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naturalplastic
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02 Aug 2021, 2:27 am

The way one book I have describes it: empathy and sympathy are two different things.

Aspies and auties can have tons of sympathy (ie concern) for others. But they lack the ability correctly figure out what others are feeling. Basically lack of theory of mind (or theory of heart?).



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02 Aug 2021, 2:59 am

I find the notion of "Theory of Mind" to be rather ambiguous and vague. I haven't read anything about Theory of Mind that really clarifies what it means, and I contest that if there isn't a clear identification of it, it shouldn't be used as a diagnosis criteria.

I feel the same about Empathy. I work for a therapuetic organization, and I find it kinda frustrating that Therapists in my organization have no set definition of empathy that is consistent. I see myself as incredibly empathetic, and have been told as much, but I score low on most tests that are supposed to help identify empathetic behavior.

I am not bothered by it, I just find it really odd and frustratingly inconsistent that this criteria point is seemingly so arbitrary.

I should note that my experience in working with a therapuetic organization seems to indicate that while empathy may not be something a person possesses, it is something you can mimic and learn to replicate. Which again calls into question it's significance as a diagnostic criteria, but it is good to know that you can at the very least learn the socially functional equivalent of it if you find that you do not possess the inherent quality.



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02 Aug 2021, 3:37 am

Something Profound wrote:
I contest that if there isn't a clear identification of it, it shouldn't be used as a diagnosis criteria.

It isn't used that way as far as I know, not in any formal diagnostic criteria. Maybe a few quacks use it to dismiss people.



cyberdad
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02 Aug 2021, 3:56 am

So not wanting to state the obvious but empathy is a form of emotional intelligence or EQ.

To succeed in society and be successful you need IQ but EQ is actually more important.

Being able to read other people's feelings and responding appropriately in social settings when applying what you learned is more important in NT land than how much you can remember.

It's also really important in developing a relationship with an NT



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02 Aug 2021, 4:46 am

cyberdad wrote:
So not wanting to state the obvious but empathy is a form of emotional intelligence or EQ.

To succeed in society and be successful you need IQ but EQ is actually more important.

Being able to read other people's feelings and responding appropriately in social settings when applying what you learned is more important in NT land than how much you can remember.

It's also really important in developing a relationship with an NT


While good input, I feel the need to say that having "emotional intelligence" is a pretty nebulous goal post that seems to shift from NT to NT. I can recognize emotions, and know how to respond to them most of the time, and in some cases I am more adept at doing so than many NT people seem to be, but the issue seems to be that these terms... "Emotional Intelligence," "Theory of Mind," "Empathy," and so on, are just ways for NT's to use to distinguish how they can categorize, and in a sense otherize people who do not meet the criteria on terms that don't really seem to have set criteria.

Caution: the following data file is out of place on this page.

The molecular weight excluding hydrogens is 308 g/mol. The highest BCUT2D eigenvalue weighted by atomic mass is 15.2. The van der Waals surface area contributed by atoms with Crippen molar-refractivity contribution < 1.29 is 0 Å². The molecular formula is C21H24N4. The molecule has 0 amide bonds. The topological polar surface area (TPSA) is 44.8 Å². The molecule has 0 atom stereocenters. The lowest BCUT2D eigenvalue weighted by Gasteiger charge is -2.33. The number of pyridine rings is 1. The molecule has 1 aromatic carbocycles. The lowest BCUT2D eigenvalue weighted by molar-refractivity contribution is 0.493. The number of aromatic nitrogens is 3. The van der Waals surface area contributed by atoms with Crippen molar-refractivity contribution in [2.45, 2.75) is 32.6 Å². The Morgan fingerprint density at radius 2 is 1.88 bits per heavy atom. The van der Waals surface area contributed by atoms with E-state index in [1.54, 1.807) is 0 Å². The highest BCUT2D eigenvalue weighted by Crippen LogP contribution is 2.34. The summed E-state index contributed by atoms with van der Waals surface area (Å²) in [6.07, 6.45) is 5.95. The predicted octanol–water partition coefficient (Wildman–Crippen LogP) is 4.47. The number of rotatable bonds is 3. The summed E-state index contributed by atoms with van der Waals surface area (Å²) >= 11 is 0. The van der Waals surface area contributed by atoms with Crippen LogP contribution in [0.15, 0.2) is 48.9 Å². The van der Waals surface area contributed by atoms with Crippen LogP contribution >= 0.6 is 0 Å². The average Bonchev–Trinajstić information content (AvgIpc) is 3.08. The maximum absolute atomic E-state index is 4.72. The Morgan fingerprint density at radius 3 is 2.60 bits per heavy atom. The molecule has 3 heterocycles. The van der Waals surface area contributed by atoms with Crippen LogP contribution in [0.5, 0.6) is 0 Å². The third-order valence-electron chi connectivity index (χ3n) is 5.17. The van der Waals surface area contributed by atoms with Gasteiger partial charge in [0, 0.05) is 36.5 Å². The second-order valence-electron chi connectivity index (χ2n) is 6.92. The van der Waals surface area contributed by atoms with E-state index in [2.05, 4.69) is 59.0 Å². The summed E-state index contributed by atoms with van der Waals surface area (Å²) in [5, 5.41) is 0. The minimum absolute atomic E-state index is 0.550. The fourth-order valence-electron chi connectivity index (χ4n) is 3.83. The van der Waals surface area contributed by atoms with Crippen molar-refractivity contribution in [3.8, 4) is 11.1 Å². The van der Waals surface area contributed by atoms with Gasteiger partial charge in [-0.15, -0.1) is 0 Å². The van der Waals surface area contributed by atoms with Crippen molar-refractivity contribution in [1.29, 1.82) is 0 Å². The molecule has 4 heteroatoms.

I guess what I am trying to say is that these terms are subjective...they seem to revolve around the person who is observing, and no two observers have the same idea. And if that is true (Which seems to most certainly be the case), then is it really fair to hold ASD people to a standard that can't be upheld by NT people?

Mind you, I am not angry or resentful on this issue. I just am a bit irked that there seems to be a double standard at play, and one which poses a pretty obvious problem. I am irked because it seems pretty obvious in clear circumstances, but it is accepted that these terms apply as things NT people have but ASD people lack... without giving a good justification.

But perhaps I am being to much of a stickler on this point and am not communicating well on what I am meaning to say (as if that isn't a common issue here...)



starkid
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03 Aug 2021, 1:20 am

cyberdad wrote:
So not wanting to state the obvious but empathy is a form of emotional intelligence or EQ.

What you say is not "obvious." EQ is a pop psychology theory, not a fact.

Quote:
To succeed in society and be successful you need IQ but EQ is actually more important.

It's actually debatable that IQ and EQ are not separate things.

Quote:
Being able to read other people's feelings and responding appropriately in social settings when applying what you learned is more important in NT land than how much you can remember.

That's not empathy though. Sociopaths can read people's feelings and fake appropriate social behavior, but they certainly lack empathy.



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03 Aug 2021, 1:44 am

Autistics don't lack empathy. I'm starting to see here on WP that people here understand NTs perspectives more than NTs understand our perspectives. In fact people here are too empathetic sometimes, and don't think about themselves enough. So saying autistics lack empathy is a bit like saying dyslexic people have a low IQ.